I was really upset that day but as I thought over the situation, I realized he was not just an ignorant old man. This old man took his time and energy to slowly walk up those many steps to come into the Center to curse my students. I’m glad I slammed the door him. Ever since that time, the old man never came visiting.
My iMovie projects have primarily been made up of still photos. But I knew that I’ll have to learn to edit videos eventually. So when the iMovie bug bit tonight, I gave videos a try. Unfortunately, I don’t have a big library of home videos, just some random clips I took here and there. After some trial and errors, here’s my very first almost-a-video project!
Photos and videos taken at Glen Onoko Falls (Jim Thorpe, PA)
Music: I Believe (by Kokia)
Last week I got an email from the Shoewallet.com company. I bought a shoewallet from them that’s probably how I ended up being in the mailing list. The first part of their email was about a special 10% discount, which I thought isn’t such a big deal. Besides, the shoewallet that I have is well-made and from the looks of it, it will probably last the whole of my running “career”. But the email continued on and I read this:
Free Shoewallet Offer
Did you know your word of mouth is what continues to help active people learn that our Shoewallets are available to solve their headaches of where to carry cash, keys, ID, credit cards while on the go? Help us build the momentum by talking about us at Amazon.com, Facebook, Myspace, Squidoo, Blogs, Newsletters, Health & Wellness programs at work, etc.
*When you do, just send us the link(s) where you talked about us. Be sure to include your Shipping address and we’ll immediately send you a Free Shoewallet at $0.00 charge.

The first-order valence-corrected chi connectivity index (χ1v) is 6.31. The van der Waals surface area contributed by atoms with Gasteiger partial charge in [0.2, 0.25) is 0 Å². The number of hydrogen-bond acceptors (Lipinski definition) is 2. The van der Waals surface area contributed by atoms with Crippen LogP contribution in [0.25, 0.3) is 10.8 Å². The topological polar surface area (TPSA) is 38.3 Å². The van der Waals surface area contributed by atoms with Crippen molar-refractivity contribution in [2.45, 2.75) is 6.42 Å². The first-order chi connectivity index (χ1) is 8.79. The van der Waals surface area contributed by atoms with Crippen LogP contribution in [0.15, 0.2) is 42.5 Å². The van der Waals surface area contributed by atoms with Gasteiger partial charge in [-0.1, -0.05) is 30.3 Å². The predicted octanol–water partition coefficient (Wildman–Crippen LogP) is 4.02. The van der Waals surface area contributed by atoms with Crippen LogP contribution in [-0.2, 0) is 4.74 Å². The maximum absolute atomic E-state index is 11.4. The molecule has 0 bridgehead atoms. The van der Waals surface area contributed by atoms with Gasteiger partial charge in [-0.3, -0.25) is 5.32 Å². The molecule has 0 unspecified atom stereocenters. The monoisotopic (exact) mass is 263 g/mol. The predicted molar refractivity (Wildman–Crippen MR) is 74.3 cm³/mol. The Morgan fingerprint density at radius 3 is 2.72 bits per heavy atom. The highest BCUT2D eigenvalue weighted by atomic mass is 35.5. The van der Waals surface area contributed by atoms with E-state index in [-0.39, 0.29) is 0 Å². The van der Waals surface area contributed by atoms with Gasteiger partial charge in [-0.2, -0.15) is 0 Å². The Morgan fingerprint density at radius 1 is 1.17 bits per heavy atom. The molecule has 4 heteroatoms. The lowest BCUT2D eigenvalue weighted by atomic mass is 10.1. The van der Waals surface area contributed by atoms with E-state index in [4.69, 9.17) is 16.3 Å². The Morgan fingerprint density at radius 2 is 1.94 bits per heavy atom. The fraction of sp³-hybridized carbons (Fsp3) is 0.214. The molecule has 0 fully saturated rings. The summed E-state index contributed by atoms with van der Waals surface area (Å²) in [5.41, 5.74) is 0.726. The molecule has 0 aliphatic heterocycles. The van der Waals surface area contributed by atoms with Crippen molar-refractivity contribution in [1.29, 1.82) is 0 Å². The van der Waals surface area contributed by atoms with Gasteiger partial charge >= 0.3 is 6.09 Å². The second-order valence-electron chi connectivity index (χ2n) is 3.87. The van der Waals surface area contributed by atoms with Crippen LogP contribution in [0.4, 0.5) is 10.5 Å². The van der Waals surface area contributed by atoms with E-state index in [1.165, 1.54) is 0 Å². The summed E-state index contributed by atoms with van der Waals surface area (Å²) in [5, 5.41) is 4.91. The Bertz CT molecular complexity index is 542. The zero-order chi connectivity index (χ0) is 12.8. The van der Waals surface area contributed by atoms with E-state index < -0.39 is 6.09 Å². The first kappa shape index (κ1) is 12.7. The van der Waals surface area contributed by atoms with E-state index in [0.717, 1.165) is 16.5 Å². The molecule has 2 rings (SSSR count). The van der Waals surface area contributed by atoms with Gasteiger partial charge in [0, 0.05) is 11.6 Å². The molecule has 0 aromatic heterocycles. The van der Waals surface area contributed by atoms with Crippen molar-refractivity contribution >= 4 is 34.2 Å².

I’ll definitely write something for a free shoewallet. I quickly took a picture of the shoewallet attached to my shoe, uploaded the photo, and then wrote this and posted on this blog. I sent the link of my blog to the shoewallet company and they replied almost immediately that they’ll send the free shoewallet the next day!
I still can’t get over this free shoewallet offer. It’s like it’s too good to be true. But here it is – the free shoewallet. It arrived today and it’s on its way to my Tai-Lo in Malaysia: a non-surprise Christmas gift.
It was windy and subfreezing cold. I had on 3 shirts, fleece pants, hat and gloves. For this race, I decided I won’t listen to the iPod. During my last 5K race, I couldn’t consciously pay attention to the music, all I could think of was “run, run, don’t stop, don’t stop, why did I sign up for this?”
Since I ran this same course last year, I was prepared for the hills. I was also determined to run continuously (no walking allowed) during this race. In the end, I did walk for several seconds at the water stop (running and drinking from a cup can be very tricky), but other than that I ran the whole way and completed the race with a new personal record!